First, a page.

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Afraid Of Success: An Opinion This work has been published in the Teen Ink monthly print magazine.

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   There seems to be a new trend in the world of rock music. Artists don't seem to want to be famous anymore. They seem to be angry about their newfound fame, and they want people to know about it. Three bands that come to mind (when I think of bands that say they don't want to be famous even though they already are) are Blind Melon, Nirvana, and Pearl Jam.

After seeing their video for "No Rain" played so many times a day on MTV, Blind Melon felt it was time to speak out. In an interview for MTV, they said that they were happy that none of the other songs on the album sounded like "No Rain." They hoped that it would make some of the people who bought their album merely because they liked a song that MTV shoved down their throats, get turned off to the band. This seems like an odd way to act toward people who are shelling out money to hear your songs, but alas, they aren't the only ones who act this way.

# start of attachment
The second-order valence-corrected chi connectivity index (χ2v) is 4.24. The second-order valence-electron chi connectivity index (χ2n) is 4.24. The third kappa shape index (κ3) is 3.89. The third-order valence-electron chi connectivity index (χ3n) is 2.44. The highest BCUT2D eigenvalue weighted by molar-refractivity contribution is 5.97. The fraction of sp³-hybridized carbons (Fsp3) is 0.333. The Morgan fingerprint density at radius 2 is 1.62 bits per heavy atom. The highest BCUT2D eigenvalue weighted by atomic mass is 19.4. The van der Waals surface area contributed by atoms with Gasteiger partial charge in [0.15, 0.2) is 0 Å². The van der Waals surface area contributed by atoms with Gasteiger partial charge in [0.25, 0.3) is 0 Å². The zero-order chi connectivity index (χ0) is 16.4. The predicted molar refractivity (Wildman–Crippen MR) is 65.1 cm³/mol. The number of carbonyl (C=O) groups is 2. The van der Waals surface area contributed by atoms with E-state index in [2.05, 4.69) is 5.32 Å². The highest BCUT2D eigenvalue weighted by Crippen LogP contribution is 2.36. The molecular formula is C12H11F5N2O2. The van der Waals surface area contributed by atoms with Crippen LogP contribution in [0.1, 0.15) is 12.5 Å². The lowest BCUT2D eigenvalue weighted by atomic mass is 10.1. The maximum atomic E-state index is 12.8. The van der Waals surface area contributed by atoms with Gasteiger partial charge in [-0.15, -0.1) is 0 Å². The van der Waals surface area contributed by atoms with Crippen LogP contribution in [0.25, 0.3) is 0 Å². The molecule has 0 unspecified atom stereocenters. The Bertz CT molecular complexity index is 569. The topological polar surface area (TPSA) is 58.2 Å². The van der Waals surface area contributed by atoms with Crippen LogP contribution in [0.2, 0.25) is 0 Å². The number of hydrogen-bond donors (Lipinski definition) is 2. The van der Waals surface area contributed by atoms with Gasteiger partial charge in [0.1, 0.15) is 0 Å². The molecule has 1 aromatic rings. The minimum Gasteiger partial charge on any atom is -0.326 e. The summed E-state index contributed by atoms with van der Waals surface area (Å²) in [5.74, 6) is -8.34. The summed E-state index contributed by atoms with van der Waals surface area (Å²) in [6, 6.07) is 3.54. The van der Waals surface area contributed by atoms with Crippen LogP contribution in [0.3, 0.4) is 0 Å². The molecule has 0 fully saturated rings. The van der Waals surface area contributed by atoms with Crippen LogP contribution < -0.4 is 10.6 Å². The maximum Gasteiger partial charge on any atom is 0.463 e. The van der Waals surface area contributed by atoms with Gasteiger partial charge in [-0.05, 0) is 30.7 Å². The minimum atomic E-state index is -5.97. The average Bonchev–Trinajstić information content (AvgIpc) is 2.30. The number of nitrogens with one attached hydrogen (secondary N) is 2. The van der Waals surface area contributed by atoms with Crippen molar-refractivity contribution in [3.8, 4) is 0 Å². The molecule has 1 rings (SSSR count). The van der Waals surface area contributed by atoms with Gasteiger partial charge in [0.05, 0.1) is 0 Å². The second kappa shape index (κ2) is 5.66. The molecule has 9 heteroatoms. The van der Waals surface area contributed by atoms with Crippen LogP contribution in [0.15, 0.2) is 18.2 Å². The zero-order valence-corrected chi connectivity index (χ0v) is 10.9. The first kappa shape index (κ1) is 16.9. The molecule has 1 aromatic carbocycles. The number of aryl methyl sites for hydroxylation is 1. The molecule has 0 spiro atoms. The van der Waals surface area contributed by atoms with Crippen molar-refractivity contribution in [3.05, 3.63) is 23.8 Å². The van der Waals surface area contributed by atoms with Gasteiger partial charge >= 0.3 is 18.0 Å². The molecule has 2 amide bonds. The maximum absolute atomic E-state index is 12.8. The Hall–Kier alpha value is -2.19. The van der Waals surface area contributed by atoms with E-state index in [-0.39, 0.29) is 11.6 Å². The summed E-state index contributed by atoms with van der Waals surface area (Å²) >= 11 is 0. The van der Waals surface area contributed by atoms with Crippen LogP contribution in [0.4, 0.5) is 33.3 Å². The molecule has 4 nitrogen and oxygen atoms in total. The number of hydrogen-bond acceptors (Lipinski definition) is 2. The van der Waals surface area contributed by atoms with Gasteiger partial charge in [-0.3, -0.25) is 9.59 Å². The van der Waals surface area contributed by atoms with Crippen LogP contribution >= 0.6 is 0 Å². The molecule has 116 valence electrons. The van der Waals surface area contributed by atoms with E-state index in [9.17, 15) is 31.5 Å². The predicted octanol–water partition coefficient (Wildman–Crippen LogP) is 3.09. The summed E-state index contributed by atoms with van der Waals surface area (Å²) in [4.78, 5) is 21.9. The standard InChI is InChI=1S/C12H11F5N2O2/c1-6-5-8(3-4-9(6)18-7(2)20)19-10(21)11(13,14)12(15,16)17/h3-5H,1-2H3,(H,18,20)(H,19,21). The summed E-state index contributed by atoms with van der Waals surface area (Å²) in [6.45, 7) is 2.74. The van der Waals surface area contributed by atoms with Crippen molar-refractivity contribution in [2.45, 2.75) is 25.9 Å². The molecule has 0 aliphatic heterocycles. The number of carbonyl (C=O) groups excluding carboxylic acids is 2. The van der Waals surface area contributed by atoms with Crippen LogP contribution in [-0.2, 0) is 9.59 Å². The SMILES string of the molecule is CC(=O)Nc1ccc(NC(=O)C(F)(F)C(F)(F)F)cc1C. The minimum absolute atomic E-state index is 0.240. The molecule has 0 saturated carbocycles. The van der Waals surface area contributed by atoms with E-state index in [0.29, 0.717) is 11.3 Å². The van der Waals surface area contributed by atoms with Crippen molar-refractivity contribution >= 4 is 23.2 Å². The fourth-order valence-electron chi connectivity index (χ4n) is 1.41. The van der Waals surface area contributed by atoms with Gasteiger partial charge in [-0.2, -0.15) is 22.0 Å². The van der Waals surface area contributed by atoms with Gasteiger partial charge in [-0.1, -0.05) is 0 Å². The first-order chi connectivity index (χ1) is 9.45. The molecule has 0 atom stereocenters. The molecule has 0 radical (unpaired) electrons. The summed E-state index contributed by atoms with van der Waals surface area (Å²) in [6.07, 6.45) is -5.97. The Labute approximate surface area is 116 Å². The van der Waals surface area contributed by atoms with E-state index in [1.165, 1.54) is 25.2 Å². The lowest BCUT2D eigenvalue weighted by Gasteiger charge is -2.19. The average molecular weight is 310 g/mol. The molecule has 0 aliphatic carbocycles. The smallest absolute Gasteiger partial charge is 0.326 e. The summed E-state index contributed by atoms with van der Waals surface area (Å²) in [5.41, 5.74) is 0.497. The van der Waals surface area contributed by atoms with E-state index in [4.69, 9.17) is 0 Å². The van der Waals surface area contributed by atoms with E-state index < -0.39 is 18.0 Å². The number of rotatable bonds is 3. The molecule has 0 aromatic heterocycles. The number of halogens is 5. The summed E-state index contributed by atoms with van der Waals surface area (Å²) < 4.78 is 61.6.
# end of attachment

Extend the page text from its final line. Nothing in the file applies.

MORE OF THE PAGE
Nirvana also seems to hate all of the attention that they are getting. In many of the songs on their new album "In Utero," the listener can hear Kurt Cobain's disdain for his newfound popularity. The song "Rape Me" is one of the examples of how Cobain feels about the way he was treated by the media/industry. It starts off with chords that sound similar to the opening chords of "Teen Spirit." It then breaks into Cobain screaming the words "Rape Me!" He's letting everyone know he feels like something has been taken from him by the industry.

Pearl Jam is probably the most successful band around today, and apparently they aren't too happy about it. Although they don't make any references to it in their songs, the actions of their lead singer, Eddie Vedder, show the world that he isn't happy about the media flocking around him. Nowadays, he is always seen with a bottle of wine in his hand. lt's probably due to his fondness for wine that every time he's seen in an interview, he seems to be in another world. I guess he needs a way to get away from all the hype that surrounds his band.

Not being able to deal with their new popularity is probably what leads these bands to act harshly toward the media. They seem to be afraid that with everyone liking them, they will lose credibility with the fans who have been with them through the years. It would be a shame if this mass popularity caused them to compromise the integrity of their music, but with the latest releases from Nirvana and Pearl Jam, we can see that it hasn't been affected so far.


This work has been published in the Teen Ink monthly print magazine. This piece has been published in Teen Ink’s monthly print magazine.






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